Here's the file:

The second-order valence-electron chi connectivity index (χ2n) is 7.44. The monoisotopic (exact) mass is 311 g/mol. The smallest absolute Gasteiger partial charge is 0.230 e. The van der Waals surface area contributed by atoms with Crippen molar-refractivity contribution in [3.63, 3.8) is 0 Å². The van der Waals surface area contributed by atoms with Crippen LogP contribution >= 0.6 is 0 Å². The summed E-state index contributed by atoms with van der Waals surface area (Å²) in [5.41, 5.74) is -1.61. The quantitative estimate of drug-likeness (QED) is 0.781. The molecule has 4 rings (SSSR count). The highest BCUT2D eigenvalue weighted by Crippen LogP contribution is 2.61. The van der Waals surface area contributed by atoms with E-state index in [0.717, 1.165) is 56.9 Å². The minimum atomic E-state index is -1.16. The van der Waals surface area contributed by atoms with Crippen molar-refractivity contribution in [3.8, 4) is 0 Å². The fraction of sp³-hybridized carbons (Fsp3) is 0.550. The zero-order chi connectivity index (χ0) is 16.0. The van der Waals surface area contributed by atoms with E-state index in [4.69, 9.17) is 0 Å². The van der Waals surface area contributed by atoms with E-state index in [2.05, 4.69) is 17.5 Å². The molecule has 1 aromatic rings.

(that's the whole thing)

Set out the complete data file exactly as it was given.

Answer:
The second-order valence-electron chi connectivity index (χ2n) is 7.44. The monoisotopic (exact) mass is 311 g/mol. The smallest absolute Gasteiger partial charge is 0.230 e. The van der Waals surface area contributed by atoms with Crippen molar-refractivity contribution in [3.63, 3.8) is 0 Å². The van der Waals surface area contributed by atoms with Crippen LogP contribution >= 0.6 is 0 Å². The summed E-state index contributed by atoms with van der Waals surface area (Å²) in [5.41, 5.74) is -1.61. The quantitative estimate of drug-likeness (QED) is 0.781. The molecule has 4 rings (SSSR count). The highest BCUT2D eigenvalue weighted by Crippen LogP contribution is 2.61. The van der Waals surface area contributed by atoms with E-state index in [0.717, 1.165) is 56.9 Å². The minimum atomic E-state index is -1.16. The van der Waals surface area contributed by atoms with Crippen molar-refractivity contribution in [3.8, 4) is 0 Å². The fraction of sp³-hybridized carbons (Fsp3) is 0.550. The zero-order chi connectivity index (χ0) is 16.0. The van der Waals surface area contributed by atoms with E-state index in [4.69, 9.17) is 0 Å². The van der Waals surface area contributed by atoms with E-state index in [2.05, 4.69) is 17.5 Å². The molecule has 1 aromatic rings.